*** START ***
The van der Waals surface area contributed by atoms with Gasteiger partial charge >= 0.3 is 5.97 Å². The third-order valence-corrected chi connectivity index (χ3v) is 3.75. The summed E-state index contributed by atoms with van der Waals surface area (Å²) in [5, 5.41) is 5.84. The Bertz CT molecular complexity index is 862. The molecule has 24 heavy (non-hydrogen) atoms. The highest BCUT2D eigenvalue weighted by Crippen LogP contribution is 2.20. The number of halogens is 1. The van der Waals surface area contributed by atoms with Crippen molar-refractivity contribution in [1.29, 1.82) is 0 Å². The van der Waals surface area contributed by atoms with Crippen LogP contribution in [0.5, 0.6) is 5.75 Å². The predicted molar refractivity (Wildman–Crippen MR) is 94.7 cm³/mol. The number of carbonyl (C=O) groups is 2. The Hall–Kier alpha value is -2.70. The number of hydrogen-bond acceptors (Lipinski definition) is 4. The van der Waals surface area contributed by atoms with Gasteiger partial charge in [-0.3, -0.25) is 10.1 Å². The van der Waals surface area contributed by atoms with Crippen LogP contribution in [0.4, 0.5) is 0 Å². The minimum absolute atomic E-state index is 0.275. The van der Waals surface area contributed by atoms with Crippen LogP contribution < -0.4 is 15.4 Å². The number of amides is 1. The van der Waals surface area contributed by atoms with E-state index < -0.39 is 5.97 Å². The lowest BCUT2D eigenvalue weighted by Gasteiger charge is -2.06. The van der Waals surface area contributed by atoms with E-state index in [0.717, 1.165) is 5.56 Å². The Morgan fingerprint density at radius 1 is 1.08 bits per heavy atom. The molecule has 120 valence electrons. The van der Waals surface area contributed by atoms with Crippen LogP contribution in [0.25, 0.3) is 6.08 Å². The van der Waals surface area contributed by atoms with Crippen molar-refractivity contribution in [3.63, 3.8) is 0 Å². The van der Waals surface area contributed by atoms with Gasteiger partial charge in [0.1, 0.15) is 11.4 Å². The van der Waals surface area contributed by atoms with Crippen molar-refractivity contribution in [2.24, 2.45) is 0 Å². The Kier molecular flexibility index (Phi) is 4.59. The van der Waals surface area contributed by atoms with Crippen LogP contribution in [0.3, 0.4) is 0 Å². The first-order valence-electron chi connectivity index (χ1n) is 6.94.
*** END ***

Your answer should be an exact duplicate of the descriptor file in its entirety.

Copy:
The van der Waals surface area contributed by atoms with Gasteiger partial charge >= 0.3 is 5.97 Å². The third-order valence-corrected chi connectivity index (χ3v) is 3.75. The summed E-state index contributed by atoms with van der Waals surface area (Å²) in [5, 5.41) is 5.84. The Bertz CT molecular complexity index is 862. The molecule has 24 heavy (non-hydrogen) atoms. The highest BCUT2D eigenvalue weighted by Crippen LogP contribution is 2.20. The number of halogens is 1. The van der Waals surface area contributed by atoms with Crippen molar-refractivity contribution in [1.29, 1.82) is 0 Å². The van der Waals surface area contributed by atoms with Crippen LogP contribution in [0.5, 0.6) is 5.75 Å². The predicted molar refractivity (Wildman–Crippen MR) is 94.7 cm³/mol. The number of carbonyl (C=O) groups is 2. The Hall–Kier alpha value is -2.70. The number of hydrogen-bond acceptors (Lipinski definition) is 4. The van der Waals surface area contributed by atoms with Gasteiger partial charge in [-0.3, -0.25) is 10.1 Å². The van der Waals surface area contributed by atoms with Crippen LogP contribution in [0.4, 0.5) is 0 Å². The minimum absolute atomic E-state index is 0.275. The van der Waals surface area contributed by atoms with Crippen LogP contribution < -0.4 is 15.4 Å². The number of amides is 1. The van der Waals surface area contributed by atoms with E-state index < -0.39 is 5.97 Å². The lowest BCUT2D eigenvalue weighted by Gasteiger charge is -2.06. The van der Waals surface area contributed by atoms with E-state index in [0.717, 1.165) is 5.56 Å². The Morgan fingerprint density at radius 1 is 1.08 bits per heavy atom. The molecule has 120 valence electrons. The van der Waals surface area contributed by atoms with Crippen LogP contribution in [0.25, 0.3) is 6.08 Å². The van der Waals surface area contributed by atoms with Crippen molar-refractivity contribution in [3.63, 3.8) is 0 Å². The van der Waals surface area contributed by atoms with Gasteiger partial charge in [0.1, 0.15) is 11.4 Å². The van der Waals surface area contributed by atoms with Crippen molar-refractivity contribution in [2.24, 2.45) is 0 Å². The Kier molecular flexibility index (Phi) is 4.59. The van der Waals surface area contributed by atoms with Crippen LogP contribution in [0.3, 0.4) is 0 Å². The first-order valence-electron chi connectivity index (χ1n) is 6.94.